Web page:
It’s Time To Talk About Tech Burnout (Again)
We’ve all heard of burnout by now, and if you’re working in tech, chances are you’ve already experienced it. Best represented by a four dimensional model (Marisa Salanova and Wilmar Schaufeli, 2005) burnout includes emotional or energetic exhaustion, professional self-inefficacy, cynicism and depersonalisation. These are the four “ghosts of burnout” that haunt workers on a daily basis.
According to the recently released Burnout Index (the largest scientific-based assessment of its kind, which surveyed 32,644 IT professionals across 33 countries) 42.1% of tech workers are at high risk of burnout, and many were most likely already experiencing it.
Why are tech workers faring so poorly? The pressures of working against the clock to feed the global tech frenzy is forcing employees to work overtime, while leaving little room for personal lives – not to mention that elusive work / life balance we hear so much about.
“The first step is to admit you have a problem,” says Steve Cadigan, future of work expert, global speaker and author of Workquake. “Many firms are still stuck in the bro culture of churn and burn and grinding it out is how you succeed, which is a shame. Companies have to set up guard rails to stop people from working on weekends, for example. I have seen some firms install a cue on their email such that if you send something out on Saturday before the email is sent you are asked by the system ‘Can this wait until Monday?’ We have to learn how to unplug and get people off the grid. It’s unhealthy and it’s not just tech companies – it’s everywhere. The human brain is incapable of processing what we are throwing at it and this is why depression and anxiety continue to rise at an alarming pace.”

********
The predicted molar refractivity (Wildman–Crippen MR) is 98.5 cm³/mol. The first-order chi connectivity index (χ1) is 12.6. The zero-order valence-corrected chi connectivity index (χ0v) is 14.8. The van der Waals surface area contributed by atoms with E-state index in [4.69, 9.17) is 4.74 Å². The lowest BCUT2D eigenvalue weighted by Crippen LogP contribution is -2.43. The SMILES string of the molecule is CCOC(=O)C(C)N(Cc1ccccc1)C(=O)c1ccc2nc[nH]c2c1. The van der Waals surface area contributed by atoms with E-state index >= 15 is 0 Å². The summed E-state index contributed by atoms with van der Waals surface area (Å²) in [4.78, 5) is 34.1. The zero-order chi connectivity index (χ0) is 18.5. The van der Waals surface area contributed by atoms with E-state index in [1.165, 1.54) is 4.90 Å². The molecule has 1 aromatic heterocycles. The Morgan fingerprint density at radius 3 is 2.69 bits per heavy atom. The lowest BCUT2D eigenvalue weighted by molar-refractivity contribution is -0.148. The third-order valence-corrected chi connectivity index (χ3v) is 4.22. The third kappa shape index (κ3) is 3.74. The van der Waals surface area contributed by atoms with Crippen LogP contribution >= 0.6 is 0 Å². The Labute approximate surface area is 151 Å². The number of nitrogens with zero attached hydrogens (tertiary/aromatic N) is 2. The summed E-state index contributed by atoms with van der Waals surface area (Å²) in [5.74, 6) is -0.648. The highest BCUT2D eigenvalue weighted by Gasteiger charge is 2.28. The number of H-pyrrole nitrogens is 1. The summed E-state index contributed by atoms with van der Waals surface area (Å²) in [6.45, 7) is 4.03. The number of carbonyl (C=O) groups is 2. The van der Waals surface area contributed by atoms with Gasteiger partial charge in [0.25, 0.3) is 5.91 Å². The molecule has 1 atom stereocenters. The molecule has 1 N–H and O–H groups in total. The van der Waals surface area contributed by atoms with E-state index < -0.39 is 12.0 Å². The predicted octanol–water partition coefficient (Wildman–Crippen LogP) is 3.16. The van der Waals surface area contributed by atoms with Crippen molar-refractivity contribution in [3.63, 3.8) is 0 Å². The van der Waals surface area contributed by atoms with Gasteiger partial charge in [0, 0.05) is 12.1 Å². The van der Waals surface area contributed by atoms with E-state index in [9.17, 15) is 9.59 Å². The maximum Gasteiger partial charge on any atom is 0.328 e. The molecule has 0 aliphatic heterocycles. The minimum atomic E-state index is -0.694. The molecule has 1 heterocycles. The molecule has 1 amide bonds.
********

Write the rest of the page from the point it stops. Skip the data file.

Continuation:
Thankfully, some employers are waking up to the problem and addressing it. “Unilever, for example, has a whole team dedicated to eliminating distraction for their employees,” says Cadigan. “They are doing some great work here experimenting and learning that the more distracted people are the more anxious they are, and the less productive they are.”
For those employers who have yet to act, Cadigan suggests the introduction of company guard rails – “No working on weekends period. No working after 5pm, experiment with four-day work weeks and see how it goes. The friction in this is fear that the firm won’t be as successful if people work less, but we are starting to see more examples where this is disproven.”
If you’re on the lookout for a new tech role that will be a little easier to handle, we have three to consider below. Alternatively, there are always thousands of open roles on the Tech Wire Asia Job Board to browse in your next five-minute lunch break.
Infosys is seeking a Test Analyst, who will act as a validation and quality assurance expert and review the functionality of existing systems of the global leader in next-generation digital services and consulting. You will conduct requirement analysis, define test strategy and design and lead execution to guarantee superior outcomes. You will also be required to design an optimal test environment to simulate real-time scenarios.
PayPal is hiring a senior Android Software Engineer to join its Automation Enablement team, which is responsible for mobile automation frameworks. They enable domain teams to create and execute functional automation, efficiently and accurately, by collaborating with the greater development community. This unique position is a rare opportunity to design automation frameworks that scale, working to support thousands of engineers.
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